The consecutive trained filters of the IMPO layer are drawn in Fig. 4(c). The filters form a 1-dimensional topological map, where neighboring filters respond to similar spectrotemporal features. Along the topological map axis, filters appear discontinuously between feature categories, reflecting the fact that feature categories become definitely distinguishable to the system as it is trained. In recent neurophysiological studies, there is consensus that multiple tonotopic maps exist in the human auditory system . However, few studies suggest that this topography includes other sound features, such as temporal, spectral, and joint modulations [31, 32, 33]. The trained topography may provide a clue as to how human auditory neurons organize to efficiently process information in A1.
|Maxout 7L||14.2||20.0 [b]|
|log-mel filterbanks||Maxout 7L||14.6||20.7 [t]|
|CNN 15L||12.8||18.6 [b]|
|MFCC + i-vectors||TDNN 4L ||12.9||19.2|
|VTL-warped log-mel||CNN 8L (2conv+6fc) ||12.6||- [t]|
|CNN 13L (10conv+3fc) ||11.8||- [b]|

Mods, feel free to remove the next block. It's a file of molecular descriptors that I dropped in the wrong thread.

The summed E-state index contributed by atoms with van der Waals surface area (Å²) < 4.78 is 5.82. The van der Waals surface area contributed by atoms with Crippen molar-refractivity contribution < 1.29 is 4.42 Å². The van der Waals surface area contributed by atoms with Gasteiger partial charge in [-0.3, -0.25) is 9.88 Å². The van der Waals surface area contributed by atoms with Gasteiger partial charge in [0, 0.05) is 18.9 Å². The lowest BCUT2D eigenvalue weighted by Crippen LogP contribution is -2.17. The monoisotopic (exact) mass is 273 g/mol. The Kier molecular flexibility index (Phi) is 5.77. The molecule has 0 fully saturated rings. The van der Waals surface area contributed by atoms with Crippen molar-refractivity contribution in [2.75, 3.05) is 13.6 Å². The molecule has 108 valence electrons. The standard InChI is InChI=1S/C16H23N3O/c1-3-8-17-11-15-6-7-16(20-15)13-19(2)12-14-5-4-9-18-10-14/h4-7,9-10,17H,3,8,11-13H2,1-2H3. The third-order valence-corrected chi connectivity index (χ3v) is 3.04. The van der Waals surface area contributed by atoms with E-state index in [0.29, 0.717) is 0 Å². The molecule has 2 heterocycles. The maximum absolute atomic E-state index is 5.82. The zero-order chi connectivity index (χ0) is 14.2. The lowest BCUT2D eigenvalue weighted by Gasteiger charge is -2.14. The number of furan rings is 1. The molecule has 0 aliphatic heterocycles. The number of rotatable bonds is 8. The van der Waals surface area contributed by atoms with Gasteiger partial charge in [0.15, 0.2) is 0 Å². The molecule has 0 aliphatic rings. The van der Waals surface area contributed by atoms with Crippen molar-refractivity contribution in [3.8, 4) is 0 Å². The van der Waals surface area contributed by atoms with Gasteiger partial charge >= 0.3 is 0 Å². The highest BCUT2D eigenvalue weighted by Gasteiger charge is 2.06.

V-E Comparison of the IMP CNN
For comparison, we trained max-out networks that have 7 layers with 2,000 hidden neurons and 400 groups on both fMLLR and filter-bank features. The comparison of the decoding results is summarized in Table V. The ‘9L-IMP(512, 4)’IMP CNN improved on the GMM-HMM baseline (19.5%) and the max-out network (14.6%), demonstrating a 34.87% and 13.01% relative improvement respectively. Also, it performs on par with a 15-layer CNN, i.e. a non-IMP CNN with six additional convolution layers. Finally, the IMP CNN is compared with the TDNN  and the CNNs which employed 2-dimensional convolutions [34, 35]. Note that we only compare other previous results without any sequence training such as sMBR. Even though our deep CNN did not use any speaker adaptation techniques, it yielded a comparative word error rate simply by employing intermap pooling and by increasing depths.
In this paper, the present experiments demonstrate that convolution along the time axis is more effective than along the frequency axis when processing speech. Depth in convolution layers is crucial for the sufficient representation of the complex temporal dynamics inherent in the acoustic features of speech. In order to achieve greater robustness to spectral variations in speech recognition, we proposed the addition of intermap pooling (IMP) to CNNs. Through visualization of the trained filters, we verified that filters grouped together learn similar spectrotemporal features and form a topological map. In the end, even without any speaker adaptation techniques, the proposed IMP CNN delivered competitive performance on the Switchboard, WSJ, and Aurora4 databases.